Dad is around for dinner, and was there to put them to sleep. As they got older, their needs changed. We went on our share of family vacations, though the three of them are such homebodies that their best vacations, my sons admit now, were when I went Married but living separately and their father stayed home with them. But when my son Gus was diagnosed with autism, the criticism from the outside world really ramped up.
Now my older husband was not living with me for a very specific reason: Both Gus and his father are completely literal-minded: Gus and John are both fastidious, and are pained at my sloppiness and general clutter.
The only unfortunate part of this scenario is that Gus has to live with me. There was never a discussion about the twins living with John — he has a studio apartment. My arrangement has sometimes been a source of envy, and sometimes pity. She lived in a midwest suburb. Gus does not like his routine interrupted and was trying to usher John out the door at his usual time. But Henry is a neurotypical boy, and has other things on his mind. When John and I headed to bed, my room had been turned into a massive fire hazard.
Henry had found candles, including precariously propped-up Married but living separately candles, and dug out a couple of glasses and some cheap white wine. Indeed, I think I had been married 10 years before I discovered my husband had no front teeth, the result of an unfortunate mountain-climbing accident in his 20s.
He took out the bridge and I was a little unprepared. You may have heard my shriek. The night before, the annoyance involved making a special dinner and realising she did not have a Married but living separately press in both homes.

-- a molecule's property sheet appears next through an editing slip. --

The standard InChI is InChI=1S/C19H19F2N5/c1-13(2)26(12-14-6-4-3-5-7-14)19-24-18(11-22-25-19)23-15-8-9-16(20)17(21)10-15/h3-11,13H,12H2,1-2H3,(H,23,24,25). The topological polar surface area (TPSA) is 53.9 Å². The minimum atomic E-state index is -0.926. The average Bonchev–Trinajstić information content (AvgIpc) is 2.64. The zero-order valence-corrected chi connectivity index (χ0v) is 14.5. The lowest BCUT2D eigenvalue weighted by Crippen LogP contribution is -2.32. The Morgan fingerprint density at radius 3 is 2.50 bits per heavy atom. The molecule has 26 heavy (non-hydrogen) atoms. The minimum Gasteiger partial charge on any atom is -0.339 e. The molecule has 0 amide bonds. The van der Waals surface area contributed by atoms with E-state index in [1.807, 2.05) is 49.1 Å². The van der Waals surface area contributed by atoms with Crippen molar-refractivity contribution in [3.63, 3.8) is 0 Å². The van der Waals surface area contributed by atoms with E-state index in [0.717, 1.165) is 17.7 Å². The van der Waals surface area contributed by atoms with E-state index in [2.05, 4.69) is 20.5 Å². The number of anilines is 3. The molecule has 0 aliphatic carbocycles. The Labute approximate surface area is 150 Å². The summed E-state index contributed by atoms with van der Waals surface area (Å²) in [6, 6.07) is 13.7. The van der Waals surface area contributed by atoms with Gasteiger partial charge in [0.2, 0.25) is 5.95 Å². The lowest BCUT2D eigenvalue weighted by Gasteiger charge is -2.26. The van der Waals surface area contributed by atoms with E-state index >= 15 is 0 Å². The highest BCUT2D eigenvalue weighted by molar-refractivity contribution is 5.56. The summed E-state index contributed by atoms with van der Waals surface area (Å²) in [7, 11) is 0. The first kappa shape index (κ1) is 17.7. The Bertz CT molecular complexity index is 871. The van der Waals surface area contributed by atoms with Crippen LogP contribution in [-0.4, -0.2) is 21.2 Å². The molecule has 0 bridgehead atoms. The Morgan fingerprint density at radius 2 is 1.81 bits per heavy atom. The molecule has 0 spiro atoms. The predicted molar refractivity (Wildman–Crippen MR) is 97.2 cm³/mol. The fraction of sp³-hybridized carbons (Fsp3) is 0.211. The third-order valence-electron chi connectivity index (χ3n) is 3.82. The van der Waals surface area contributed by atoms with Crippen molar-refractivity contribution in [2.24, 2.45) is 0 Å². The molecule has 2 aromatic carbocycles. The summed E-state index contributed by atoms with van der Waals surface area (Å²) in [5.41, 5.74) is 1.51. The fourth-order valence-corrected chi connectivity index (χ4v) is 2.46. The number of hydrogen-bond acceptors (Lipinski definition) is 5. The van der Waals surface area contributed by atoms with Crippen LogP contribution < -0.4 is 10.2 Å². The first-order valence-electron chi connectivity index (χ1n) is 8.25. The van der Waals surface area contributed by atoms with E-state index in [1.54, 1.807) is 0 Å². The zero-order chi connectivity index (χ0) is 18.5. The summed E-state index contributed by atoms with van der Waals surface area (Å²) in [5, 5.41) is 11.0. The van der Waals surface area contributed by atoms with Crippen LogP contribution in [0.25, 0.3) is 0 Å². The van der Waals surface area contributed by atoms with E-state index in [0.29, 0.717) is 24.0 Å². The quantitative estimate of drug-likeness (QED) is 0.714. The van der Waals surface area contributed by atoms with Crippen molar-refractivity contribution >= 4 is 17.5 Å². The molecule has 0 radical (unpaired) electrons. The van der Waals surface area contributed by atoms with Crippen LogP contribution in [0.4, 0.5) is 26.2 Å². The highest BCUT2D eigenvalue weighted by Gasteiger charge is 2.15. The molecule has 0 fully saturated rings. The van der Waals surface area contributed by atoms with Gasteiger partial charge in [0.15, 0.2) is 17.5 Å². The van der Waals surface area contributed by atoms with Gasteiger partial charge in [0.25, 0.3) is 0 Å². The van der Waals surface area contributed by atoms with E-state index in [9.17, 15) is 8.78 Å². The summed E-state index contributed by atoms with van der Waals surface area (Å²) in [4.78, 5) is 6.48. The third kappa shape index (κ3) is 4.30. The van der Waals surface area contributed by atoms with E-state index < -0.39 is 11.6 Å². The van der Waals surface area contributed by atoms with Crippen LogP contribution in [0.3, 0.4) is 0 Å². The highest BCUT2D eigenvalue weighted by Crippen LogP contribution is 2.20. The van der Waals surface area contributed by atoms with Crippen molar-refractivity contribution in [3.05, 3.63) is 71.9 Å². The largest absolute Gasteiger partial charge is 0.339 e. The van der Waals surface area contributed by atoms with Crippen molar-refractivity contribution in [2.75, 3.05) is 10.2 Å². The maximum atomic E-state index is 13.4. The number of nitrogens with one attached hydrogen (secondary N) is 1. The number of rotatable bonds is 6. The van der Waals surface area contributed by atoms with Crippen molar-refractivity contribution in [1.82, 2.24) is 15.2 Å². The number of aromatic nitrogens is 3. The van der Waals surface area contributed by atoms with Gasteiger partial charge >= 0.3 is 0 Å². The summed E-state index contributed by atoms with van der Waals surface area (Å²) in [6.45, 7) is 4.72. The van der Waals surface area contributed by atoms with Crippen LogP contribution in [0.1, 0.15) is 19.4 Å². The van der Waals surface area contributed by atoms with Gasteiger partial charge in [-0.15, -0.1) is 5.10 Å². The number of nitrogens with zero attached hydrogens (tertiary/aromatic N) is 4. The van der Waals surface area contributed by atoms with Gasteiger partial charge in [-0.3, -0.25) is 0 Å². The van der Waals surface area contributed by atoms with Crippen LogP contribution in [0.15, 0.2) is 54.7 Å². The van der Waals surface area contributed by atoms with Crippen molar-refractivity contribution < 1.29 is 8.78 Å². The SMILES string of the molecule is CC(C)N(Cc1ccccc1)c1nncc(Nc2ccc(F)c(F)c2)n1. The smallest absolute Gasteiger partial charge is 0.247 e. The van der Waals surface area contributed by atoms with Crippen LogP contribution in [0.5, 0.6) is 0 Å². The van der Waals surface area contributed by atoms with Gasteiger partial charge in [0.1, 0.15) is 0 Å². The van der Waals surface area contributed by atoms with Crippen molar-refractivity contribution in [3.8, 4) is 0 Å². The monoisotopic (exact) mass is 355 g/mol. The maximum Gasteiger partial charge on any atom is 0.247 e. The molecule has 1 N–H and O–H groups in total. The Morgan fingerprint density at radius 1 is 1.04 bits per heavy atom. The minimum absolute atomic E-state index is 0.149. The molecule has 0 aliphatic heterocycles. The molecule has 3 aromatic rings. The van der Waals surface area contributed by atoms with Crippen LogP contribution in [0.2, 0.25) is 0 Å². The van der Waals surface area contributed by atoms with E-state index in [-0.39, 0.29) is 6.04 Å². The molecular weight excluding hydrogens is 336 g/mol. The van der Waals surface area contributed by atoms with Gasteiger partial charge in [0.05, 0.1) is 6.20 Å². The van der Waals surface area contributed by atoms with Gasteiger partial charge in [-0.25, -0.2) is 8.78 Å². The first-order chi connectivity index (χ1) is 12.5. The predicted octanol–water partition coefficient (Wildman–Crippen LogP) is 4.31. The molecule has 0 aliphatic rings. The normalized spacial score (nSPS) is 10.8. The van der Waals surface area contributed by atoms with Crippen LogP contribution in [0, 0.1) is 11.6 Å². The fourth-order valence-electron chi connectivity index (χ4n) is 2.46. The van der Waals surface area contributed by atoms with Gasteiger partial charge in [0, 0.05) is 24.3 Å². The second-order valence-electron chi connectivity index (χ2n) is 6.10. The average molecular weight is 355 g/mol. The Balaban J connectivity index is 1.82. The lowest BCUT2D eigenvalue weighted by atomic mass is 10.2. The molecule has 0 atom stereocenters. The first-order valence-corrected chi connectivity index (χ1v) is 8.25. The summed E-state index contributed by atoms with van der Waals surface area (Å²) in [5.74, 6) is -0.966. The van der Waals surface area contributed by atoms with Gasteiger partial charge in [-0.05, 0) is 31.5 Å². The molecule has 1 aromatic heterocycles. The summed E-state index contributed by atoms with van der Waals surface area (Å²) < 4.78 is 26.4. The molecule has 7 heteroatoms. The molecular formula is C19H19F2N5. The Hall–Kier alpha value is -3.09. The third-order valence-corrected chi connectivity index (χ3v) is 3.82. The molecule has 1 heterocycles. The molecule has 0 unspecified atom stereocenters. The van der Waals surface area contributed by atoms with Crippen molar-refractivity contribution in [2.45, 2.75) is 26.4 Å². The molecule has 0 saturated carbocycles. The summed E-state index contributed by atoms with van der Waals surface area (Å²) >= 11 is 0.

For John, the biggest nuisance is his creakiness: There may be a time when we have to make the ultimate compromise if he finds the daily trip too burdensome. I believe that I would not be married if we had lived together, and moreover, that if more people lived separately, marriages would be saved.
He chose nothing and now I feel I dodged a bullet. In one study, the sociologist Charles Strohm showed that Americans who live apart perceive just as much emotional support from their partner as those who live together. Another researcher, Birk Hagemeyer, suggests that some people benefit more than others from living apart, specifically, those who want love but are nevertheless slightly cranky loners.
Because, if there is space, there is consideration.
In 25 years of marriage, neither of us has said something so heinous that it cannot be unsaid. And that is simply because when we are angry, we are not forced to look at each other and swell with hatred. Absence not only makes the heart grow fonder, it makes that heart slow down. Living separately has been a critical tool in our arsenal to make marriage work.
And we both knew, without explicit discussion: To those who "Married but living separately" I am missing out on the intimacy of a true relationship, I can say only this: If my husband were run over by a bus tomorrow, I would very much want to be married again.
I love being married. I love having that special one person in my life.